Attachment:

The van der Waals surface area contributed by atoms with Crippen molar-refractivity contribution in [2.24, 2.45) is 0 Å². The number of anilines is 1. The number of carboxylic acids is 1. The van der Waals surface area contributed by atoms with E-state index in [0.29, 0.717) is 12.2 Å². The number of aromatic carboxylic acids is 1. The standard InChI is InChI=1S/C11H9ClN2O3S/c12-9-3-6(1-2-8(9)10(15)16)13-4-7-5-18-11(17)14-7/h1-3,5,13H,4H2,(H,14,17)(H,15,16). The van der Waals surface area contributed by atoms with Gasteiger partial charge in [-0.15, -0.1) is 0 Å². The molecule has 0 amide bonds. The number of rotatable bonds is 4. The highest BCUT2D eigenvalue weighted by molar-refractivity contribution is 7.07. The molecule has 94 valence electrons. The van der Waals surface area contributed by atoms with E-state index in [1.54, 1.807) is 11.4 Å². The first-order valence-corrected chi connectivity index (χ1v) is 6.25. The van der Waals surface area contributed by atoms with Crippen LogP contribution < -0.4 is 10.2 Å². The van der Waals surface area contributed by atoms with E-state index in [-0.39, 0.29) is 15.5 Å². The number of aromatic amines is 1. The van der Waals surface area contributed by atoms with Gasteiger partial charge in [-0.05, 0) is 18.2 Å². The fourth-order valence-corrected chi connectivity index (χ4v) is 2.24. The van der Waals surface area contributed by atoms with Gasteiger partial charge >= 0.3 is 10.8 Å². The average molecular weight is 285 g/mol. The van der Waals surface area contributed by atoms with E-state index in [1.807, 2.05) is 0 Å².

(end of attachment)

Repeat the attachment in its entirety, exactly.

The van der Waals surface area contributed by atoms with Crippen molar-refractivity contribution in [2.24, 2.45) is 0 Å². The number of anilines is 1. The number of carboxylic acids is 1. The van der Waals surface area contributed by atoms with E-state index in [0.29, 0.717) is 12.2 Å². The number of aromatic carboxylic acids is 1. The standard InChI is InChI=1S/C11H9ClN2O3S/c12-9-3-6(1-2-8(9)10(15)16)13-4-7-5-18-11(17)14-7/h1-3,5,13H,4H2,(H,14,17)(H,15,16). The van der Waals surface area contributed by atoms with Gasteiger partial charge in [-0.15, -0.1) is 0 Å². The molecule has 0 amide bonds. The number of rotatable bonds is 4. The highest BCUT2D eigenvalue weighted by molar-refractivity contribution is 7.07. The molecule has 94 valence electrons. The van der Waals surface area contributed by atoms with E-state index in [1.54, 1.807) is 11.4 Å². The first-order valence-corrected chi connectivity index (χ1v) is 6.25. The van der Waals surface area contributed by atoms with Crippen LogP contribution < -0.4 is 10.2 Å². The van der Waals surface area contributed by atoms with E-state index in [-0.39, 0.29) is 15.5 Å². The number of aromatic amines is 1. The van der Waals surface area contributed by atoms with Gasteiger partial charge in [-0.05, 0) is 18.2 Å². The fourth-order valence-corrected chi connectivity index (χ4v) is 2.24. The van der Waals surface area contributed by atoms with Gasteiger partial charge >= 0.3 is 10.8 Å². The average molecular weight is 285 g/mol. The van der Waals surface area contributed by atoms with E-state index in [1.807, 2.05) is 0 Å².